“I doubt whether the firm is of great interest to the Feds. Oh, they may want some of the involved partners to testify, but I think they are after different game. Our attorney affectionately referred to as “The First” agrees. Oh, there may be some PR fallout but our PR firm, Cantor Associates should be able to handle it. My bigger problem is the impact of the cost of all this on the firm’s finances…that and the fact that I have been informed that I am in some sort of physical danger.”

“What sort of physical danger,” said Arabella leaning closer across the table?

“Oh, are you concerned about my personal welfare?”

“We can discuss my personal interests later, right now I want to know everything you can tell me.”

__________________________________

The following morning Vince awoke with Arabella standing by the bed fully dressed and gripping the handle of her roll-aboad suitcase.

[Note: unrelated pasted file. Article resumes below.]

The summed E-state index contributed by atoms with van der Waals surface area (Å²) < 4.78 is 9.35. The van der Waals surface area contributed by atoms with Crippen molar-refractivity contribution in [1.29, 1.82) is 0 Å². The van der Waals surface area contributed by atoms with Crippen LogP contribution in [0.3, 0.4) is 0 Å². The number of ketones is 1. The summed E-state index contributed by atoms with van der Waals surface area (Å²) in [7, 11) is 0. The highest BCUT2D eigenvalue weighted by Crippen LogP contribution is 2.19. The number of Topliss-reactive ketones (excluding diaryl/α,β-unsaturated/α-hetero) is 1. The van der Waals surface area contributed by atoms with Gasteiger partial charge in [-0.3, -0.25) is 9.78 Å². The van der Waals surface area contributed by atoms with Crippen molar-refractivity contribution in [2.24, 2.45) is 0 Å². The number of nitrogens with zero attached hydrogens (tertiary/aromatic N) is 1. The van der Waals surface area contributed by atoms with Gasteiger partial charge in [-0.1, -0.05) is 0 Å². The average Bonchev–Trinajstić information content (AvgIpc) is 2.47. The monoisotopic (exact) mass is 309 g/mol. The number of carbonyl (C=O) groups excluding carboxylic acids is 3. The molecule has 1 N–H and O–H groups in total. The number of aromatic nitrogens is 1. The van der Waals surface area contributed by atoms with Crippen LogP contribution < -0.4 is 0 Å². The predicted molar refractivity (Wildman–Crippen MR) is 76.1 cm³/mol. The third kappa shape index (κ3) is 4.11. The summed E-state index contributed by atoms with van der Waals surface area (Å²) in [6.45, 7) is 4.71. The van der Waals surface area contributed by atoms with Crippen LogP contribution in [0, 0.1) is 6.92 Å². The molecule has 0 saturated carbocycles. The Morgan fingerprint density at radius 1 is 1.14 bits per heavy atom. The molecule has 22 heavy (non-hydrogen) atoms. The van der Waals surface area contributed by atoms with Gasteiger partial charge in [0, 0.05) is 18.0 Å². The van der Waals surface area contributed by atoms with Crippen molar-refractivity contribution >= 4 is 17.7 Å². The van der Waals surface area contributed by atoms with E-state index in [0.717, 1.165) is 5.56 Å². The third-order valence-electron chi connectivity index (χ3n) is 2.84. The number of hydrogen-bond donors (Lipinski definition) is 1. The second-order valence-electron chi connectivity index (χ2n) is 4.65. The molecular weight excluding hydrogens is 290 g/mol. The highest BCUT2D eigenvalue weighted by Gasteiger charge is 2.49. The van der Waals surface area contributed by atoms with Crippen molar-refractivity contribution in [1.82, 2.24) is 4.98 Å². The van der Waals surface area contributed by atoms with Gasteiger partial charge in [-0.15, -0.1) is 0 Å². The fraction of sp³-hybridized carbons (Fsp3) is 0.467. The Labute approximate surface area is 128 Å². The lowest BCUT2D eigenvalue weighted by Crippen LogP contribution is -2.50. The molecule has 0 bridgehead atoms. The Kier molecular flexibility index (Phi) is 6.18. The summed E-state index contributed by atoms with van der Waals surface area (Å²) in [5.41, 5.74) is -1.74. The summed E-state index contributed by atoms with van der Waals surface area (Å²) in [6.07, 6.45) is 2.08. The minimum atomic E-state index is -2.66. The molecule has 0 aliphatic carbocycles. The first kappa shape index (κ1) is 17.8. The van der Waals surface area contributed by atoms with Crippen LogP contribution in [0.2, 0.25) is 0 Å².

“I have to run to catch my flight,” she said. “You can sleep in until check out time. The room is paid for.”

Rising on one elbow he said, “ah, I enjoyed last night and did…”

“Yes, I enjoyed it too. And if you are wondering how you were,” she said with a smile. “Well, not as good as our pool boy in Nice, but relative to some of your partners, their ego’s are bigger than their penises.”

“Well, thanks. I guess you were pretty good yourself.”

“Yes,” she said with a wink. “Your ego is much smaller than theirs” she added as she strode out the door followed by the pillow Vince flung after her.